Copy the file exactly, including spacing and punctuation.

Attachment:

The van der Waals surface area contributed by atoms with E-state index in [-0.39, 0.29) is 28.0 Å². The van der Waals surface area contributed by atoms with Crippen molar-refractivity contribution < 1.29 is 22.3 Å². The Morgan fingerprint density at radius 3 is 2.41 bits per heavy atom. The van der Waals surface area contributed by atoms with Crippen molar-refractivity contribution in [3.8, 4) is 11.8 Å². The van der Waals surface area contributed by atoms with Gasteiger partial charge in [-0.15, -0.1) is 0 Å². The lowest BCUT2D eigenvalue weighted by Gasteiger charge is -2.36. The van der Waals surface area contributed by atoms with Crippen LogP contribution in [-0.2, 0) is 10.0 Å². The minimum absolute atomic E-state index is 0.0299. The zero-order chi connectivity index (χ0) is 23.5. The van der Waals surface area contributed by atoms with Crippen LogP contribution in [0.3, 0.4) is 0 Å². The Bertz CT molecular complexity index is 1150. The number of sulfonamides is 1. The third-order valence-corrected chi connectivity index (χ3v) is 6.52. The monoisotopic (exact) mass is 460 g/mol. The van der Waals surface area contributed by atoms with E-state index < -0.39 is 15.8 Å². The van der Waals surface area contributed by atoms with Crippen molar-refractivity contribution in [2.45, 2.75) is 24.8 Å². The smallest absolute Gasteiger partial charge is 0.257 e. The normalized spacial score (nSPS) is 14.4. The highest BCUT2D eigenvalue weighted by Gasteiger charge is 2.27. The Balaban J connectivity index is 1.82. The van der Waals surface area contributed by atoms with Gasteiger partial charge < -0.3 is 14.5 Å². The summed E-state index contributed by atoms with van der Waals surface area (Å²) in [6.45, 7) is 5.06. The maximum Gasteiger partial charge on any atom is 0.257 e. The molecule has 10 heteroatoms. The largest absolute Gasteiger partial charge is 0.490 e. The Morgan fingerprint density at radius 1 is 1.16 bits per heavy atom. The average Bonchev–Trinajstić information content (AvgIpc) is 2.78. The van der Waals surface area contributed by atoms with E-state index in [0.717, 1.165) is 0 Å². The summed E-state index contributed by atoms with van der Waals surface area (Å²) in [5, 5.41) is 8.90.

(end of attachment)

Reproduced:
The van der Waals surface area contributed by atoms with E-state index in [-0.39, 0.29) is 28.0 Å². The van der Waals surface area contributed by atoms with Crippen molar-refractivity contribution < 1.29 is 22.3 Å². The Morgan fingerprint density at radius 3 is 2.41 bits per heavy atom. The van der Waals surface area contributed by atoms with Crippen molar-refractivity contribution in [3.8, 4) is 11.8 Å². The van der Waals surface area contributed by atoms with Gasteiger partial charge in [-0.15, -0.1) is 0 Å². The lowest BCUT2D eigenvalue weighted by Gasteiger charge is -2.36. The van der Waals surface area contributed by atoms with Crippen LogP contribution in [-0.2, 0) is 10.0 Å². The minimum absolute atomic E-state index is 0.0299. The zero-order chi connectivity index (χ0) is 23.5. The van der Waals surface area contributed by atoms with Crippen LogP contribution in [0.3, 0.4) is 0 Å². The Bertz CT molecular complexity index is 1150. The number of sulfonamides is 1. The third-order valence-corrected chi connectivity index (χ3v) is 6.52. The monoisotopic (exact) mass is 460 g/mol. The van der Waals surface area contributed by atoms with E-state index < -0.39 is 15.8 Å². The van der Waals surface area contributed by atoms with Crippen molar-refractivity contribution in [2.45, 2.75) is 24.8 Å². The smallest absolute Gasteiger partial charge is 0.257 e. The normalized spacial score (nSPS) is 14.4. The highest BCUT2D eigenvalue weighted by Gasteiger charge is 2.27. The Balaban J connectivity index is 1.82. The van der Waals surface area contributed by atoms with Gasteiger partial charge < -0.3 is 14.5 Å². The summed E-state index contributed by atoms with van der Waals surface area (Å²) in [6.45, 7) is 5.06. The maximum Gasteiger partial charge on any atom is 0.257 e. The molecule has 10 heteroatoms. The largest absolute Gasteiger partial charge is 0.490 e. The Morgan fingerprint density at radius 1 is 1.16 bits per heavy atom. The average Bonchev–Trinajstić information content (AvgIpc) is 2.78. The van der Waals surface area contributed by atoms with E-state index in [0.717, 1.165) is 0 Å². The summed E-state index contributed by atoms with van der Waals surface area (Å²) in [5, 5.41) is 8.90.